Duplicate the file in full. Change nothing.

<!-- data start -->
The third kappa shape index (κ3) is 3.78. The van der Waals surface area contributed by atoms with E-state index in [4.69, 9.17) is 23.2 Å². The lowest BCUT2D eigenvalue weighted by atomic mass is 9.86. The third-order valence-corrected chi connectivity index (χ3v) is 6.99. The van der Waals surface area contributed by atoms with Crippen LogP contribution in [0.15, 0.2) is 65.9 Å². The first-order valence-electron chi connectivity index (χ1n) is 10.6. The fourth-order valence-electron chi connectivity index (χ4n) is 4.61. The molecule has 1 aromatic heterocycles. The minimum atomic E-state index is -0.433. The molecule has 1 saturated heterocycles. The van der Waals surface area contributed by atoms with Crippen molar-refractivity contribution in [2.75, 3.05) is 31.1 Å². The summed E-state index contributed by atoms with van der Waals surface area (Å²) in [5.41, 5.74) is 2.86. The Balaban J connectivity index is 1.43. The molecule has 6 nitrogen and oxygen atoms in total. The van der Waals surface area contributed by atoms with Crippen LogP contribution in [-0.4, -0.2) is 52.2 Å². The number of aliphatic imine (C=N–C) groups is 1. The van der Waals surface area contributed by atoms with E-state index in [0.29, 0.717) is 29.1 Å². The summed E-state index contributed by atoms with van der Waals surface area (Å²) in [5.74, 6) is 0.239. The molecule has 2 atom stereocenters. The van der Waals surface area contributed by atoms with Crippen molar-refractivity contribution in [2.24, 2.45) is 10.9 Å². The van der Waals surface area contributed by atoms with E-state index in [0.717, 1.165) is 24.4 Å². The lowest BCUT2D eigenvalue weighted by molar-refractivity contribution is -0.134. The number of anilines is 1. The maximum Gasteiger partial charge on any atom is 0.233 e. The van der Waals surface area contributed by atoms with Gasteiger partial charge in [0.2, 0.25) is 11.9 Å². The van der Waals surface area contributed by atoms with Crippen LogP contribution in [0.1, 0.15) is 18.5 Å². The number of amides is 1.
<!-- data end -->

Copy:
The third kappa shape index (κ3) is 3.78. The van der Waals surface area contributed by atoms with E-state index in [4.69, 9.17) is 23.2 Å². The lowest BCUT2D eigenvalue weighted by atomic mass is 9.86. The third-order valence-corrected chi connectivity index (χ3v) is 6.99. The van der Waals surface area contributed by atoms with Crippen LogP contribution in [0.15, 0.2) is 65.9 Å². The first-order valence-electron chi connectivity index (χ1n) is 10.6. The fourth-order valence-electron chi connectivity index (χ4n) is 4.61. The molecule has 1 aromatic heterocycles. The minimum atomic E-state index is -0.433. The molecule has 1 saturated heterocycles. The van der Waals surface area contributed by atoms with Crippen molar-refractivity contribution in [2.75, 3.05) is 31.1 Å². The summed E-state index contributed by atoms with van der Waals surface area (Å²) in [5.41, 5.74) is 2.86. The Balaban J connectivity index is 1.43. The molecule has 6 nitrogen and oxygen atoms in total. The van der Waals surface area contributed by atoms with Crippen LogP contribution in [-0.4, -0.2) is 52.2 Å². The number of aliphatic imine (C=N–C) groups is 1. The van der Waals surface area contributed by atoms with E-state index in [0.29, 0.717) is 29.1 Å². The summed E-state index contributed by atoms with van der Waals surface area (Å²) in [5.74, 6) is 0.239. The molecule has 2 atom stereocenters. The van der Waals surface area contributed by atoms with Crippen molar-refractivity contribution in [2.24, 2.45) is 10.9 Å². The van der Waals surface area contributed by atoms with E-state index in [0.717, 1.165) is 24.4 Å². The lowest BCUT2D eigenvalue weighted by molar-refractivity contribution is -0.134. The number of anilines is 1. The maximum Gasteiger partial charge on any atom is 0.233 e. The van der Waals surface area contributed by atoms with Gasteiger partial charge in [0.2, 0.25) is 11.9 Å². The van der Waals surface area contributed by atoms with Crippen LogP contribution in [0.1, 0.15) is 18.5 Å². The number of amides is 1.